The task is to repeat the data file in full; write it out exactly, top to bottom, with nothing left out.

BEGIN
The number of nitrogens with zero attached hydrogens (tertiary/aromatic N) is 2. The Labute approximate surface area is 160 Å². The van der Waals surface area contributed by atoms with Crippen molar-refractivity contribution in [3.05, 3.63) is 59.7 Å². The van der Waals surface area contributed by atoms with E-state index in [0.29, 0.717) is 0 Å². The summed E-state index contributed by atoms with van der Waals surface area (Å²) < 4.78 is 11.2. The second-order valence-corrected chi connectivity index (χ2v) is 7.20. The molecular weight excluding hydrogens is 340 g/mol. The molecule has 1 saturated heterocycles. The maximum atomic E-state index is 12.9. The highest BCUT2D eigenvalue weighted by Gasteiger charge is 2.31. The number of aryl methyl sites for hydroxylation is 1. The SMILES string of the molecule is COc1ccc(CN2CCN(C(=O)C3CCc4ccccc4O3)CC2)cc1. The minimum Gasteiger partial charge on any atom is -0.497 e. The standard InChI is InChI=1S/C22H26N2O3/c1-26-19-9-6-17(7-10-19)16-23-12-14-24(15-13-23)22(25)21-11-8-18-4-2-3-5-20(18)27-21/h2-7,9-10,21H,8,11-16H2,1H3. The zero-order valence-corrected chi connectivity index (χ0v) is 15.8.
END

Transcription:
The number of nitrogens with zero attached hydrogens (tertiary/aromatic N) is 2. The Labute approximate surface area is 160 Å². The van der Waals surface area contributed by atoms with Crippen molar-refractivity contribution in [3.05, 3.63) is 59.7 Å². The van der Waals surface area contributed by atoms with E-state index in [0.29, 0.717) is 0 Å². The summed E-state index contributed by atoms with van der Waals surface area (Å²) < 4.78 is 11.2. The second-order valence-corrected chi connectivity index (χ2v) is 7.20. The molecular weight excluding hydrogens is 340 g/mol. The molecule has 1 saturated heterocycles. The maximum atomic E-state index is 12.9. The highest BCUT2D eigenvalue weighted by Gasteiger charge is 2.31. The number of aryl methyl sites for hydroxylation is 1. The SMILES string of the molecule is COc1ccc(CN2CCN(C(=O)C3CCc4ccccc4O3)CC2)cc1. The minimum Gasteiger partial charge on any atom is -0.497 e. The standard InChI is InChI=1S/C22H26N2O3/c1-26-19-9-6-17(7-10-19)16-23-12-14-24(15-13-23)22(25)21-11-8-18-4-2-3-5-20(18)27-21/h2-7,9-10,21H,8,11-16H2,1H3. The zero-order valence-corrected chi connectivity index (χ0v) is 15.8.